I’d prefer to completely avoid mass-surveillance advertising providers like Google and Facebook. Originally I planned to enable them for Discourse, but I changed my mind, and we seem to be good, no complaints. It creates a small entry barrier, which I think is a good thing.
Could we hijack the same login as Discourse? It seems clumsy to require two separate logins. And it would be a way of raising the profile of Discourse.
Sounds good. Agree with the point on using the same login as Discourse if possible.
Would it be good to first finish the localized pages (i.e. start translating static pages (maybe with pootle), fix elasticsearch problem with languages (issue #134), choice of languages on the homepage, etc)?
I agree with all the benefits exposed and I think it would be a nice thing to have them.
I also agree with avoiding third party login service providers, I avoid them myself all the time.
Having the same login system as discourse would definitively preferable, I think it would be tricky since discourse runs on rails (I think) and SC on something else, but still, it sounds like a good thing to do.
Best regards and thank you @blake for the efforts.
Thanks for the support. You’re quite right about the different backend, but i think this is an issue that many Discourse users will face so i’m hoping that there’s an API for it. Anyway, that’s Blake’s problem!
There will be an understandable bias to discourse users being happy with discourse login :).
I’m leary of facebook but it is the most widely used social media app in the world, the OpenID protocol (which facebook doesn’t implement) itself is neutral, Google is just the most widely used OpenID provider. You can get an OpenID with a security-paranoid provider, or if you want to go to extremes you can run your own OpenID provider on your own website, for example if I was feeling bored and wanted to set it up I could use SuttaCentral as my OpenID and have the suttacentral server validate me using the OpenID protocol and could use that OpenID on any site supporting OpenID, so it’s actually a wonderful thing for the truly paranoid because technically you don’t need to sign up anywhere at all - the very basis of OpenID is authentication is offloaded onto a site you do trust and then you can use that OpenID on sites you don’t trust to manage authentication (because i.e. you doubt their competence).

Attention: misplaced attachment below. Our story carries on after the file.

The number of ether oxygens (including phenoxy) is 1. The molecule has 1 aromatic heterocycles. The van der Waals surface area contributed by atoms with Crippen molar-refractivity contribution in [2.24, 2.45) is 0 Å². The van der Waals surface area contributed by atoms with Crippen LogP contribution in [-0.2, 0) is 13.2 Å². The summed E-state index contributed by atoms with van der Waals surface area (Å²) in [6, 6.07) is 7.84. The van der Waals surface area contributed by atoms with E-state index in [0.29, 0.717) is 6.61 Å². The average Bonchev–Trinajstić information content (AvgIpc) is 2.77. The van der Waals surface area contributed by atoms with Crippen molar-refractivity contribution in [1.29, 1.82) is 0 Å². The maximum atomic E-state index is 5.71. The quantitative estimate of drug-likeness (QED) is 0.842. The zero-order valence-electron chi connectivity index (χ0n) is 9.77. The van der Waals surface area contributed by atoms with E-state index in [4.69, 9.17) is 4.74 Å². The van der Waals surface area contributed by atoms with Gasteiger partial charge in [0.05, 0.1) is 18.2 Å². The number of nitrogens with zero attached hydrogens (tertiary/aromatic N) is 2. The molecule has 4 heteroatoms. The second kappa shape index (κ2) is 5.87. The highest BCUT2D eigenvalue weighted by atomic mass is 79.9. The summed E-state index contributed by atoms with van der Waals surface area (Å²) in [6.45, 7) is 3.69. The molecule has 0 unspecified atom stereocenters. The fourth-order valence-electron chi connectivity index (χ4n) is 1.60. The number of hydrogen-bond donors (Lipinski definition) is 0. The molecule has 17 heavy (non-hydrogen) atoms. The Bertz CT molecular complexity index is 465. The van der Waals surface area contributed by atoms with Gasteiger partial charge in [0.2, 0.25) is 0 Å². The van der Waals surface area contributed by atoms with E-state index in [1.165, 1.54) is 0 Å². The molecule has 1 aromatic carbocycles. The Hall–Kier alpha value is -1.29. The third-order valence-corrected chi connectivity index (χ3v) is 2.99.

I did think of using Discourse login - for the “advanced use” purposes particularly annotations it is a good solution. It can also be done fairly easily as Discourse can be configured as a “Single Sign On” provider:
It does provide a significant barrier to entry for anyone who doesn’t have or doesn’t want a discourse.suttacentral account, which is fine if it’s used for the more interactive possibilities like annotations or pali lookup custom definitions, but for simple things like being able to set a custom locale a barrier to entry isn’t good. Which doesn’t mean it has to be a problem - it just informs aspects of the site design. I think we should probably aspire to model the site after wikipedia.org - where user login is as optional as humanly possible and login is mainly used by those who want to be more interactive.